Characterizing Forest Succession Stages for Wildlife Habitat Assessment Using Multispectral Airborne Imagery
AbstractIn this study, we demonstrate the potential of using high spatial resolution airborne imagery to characterize the structural development stages of forest canopies. Four forest succession stages were adopted: stand initiation, young multistory, understory reinitiation, and old growth. Remote sensing metrics describing the spatial patterns of forest structures were derived and a Random Forest learning algorithm was used to classify forest succession stages. These metrics included texture variables from Gray Level Co-occurrence Measures (GLCM), range and sill from the semi-variogram, and the fraction of shadow and its spatial distribution. Among all the derived variables, shadow fractions and the GLCM variables of contrast, mean, and dissimilarity were the most important for characterizing the forest succession stages (classification accuracy of 89%). In addition, a LiDAR (Light Detection and Ranging) derived forest structural index (predicted Lorey’s height) was employed to validate the classification result. The classification using imagery spatial variables was shown to be consistent with the LiDAR derived variable (R2 = 0.68 and Root Mean Square Error (RMSE) = 2.39). This study demonstrates that high spatial resolution imagery was able to characterize forest succession stages with promising accuracy and may be considered an alternative to LiDAR data for this kind of application. Also, the results of stand development stages build a framework for future wildlife habitat mapping. View Full-Text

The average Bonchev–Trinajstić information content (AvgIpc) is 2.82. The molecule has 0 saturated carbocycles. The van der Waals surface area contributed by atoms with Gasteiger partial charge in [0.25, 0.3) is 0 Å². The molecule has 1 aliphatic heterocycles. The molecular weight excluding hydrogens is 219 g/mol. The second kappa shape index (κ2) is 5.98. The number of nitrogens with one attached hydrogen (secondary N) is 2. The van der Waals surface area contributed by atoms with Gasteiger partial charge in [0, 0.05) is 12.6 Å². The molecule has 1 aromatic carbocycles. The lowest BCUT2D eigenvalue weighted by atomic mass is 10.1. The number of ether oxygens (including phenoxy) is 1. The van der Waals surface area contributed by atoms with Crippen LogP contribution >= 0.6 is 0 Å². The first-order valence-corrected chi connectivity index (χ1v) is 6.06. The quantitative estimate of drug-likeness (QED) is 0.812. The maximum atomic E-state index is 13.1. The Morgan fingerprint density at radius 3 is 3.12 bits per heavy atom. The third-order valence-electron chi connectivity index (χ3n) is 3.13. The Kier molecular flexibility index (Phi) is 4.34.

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Zhang, W.; Hu, B.; Woods, M.; Brown, G. Characterizing Forest Succession Stages for Wildlife Habitat Assessment Using Multispectral Airborne Imagery. Forests 2017, 8, 234.
Zhang W, Hu B, Woods M, Brown G. Characterizing Forest Succession Stages for Wildlife Habitat Assessment Using Multispectral Airborne Imagery. Forests. 2017; 8(7):234.Chicago/Turabian Style
Zhang, Wen; Hu, Baoxin; Woods, Murray; Brown, Glen. 2017. "Characterizing Forest Succession Stages for Wildlife Habitat Assessment Using Multispectral Airborne Imagery." Forests 8, no. 7: 234.
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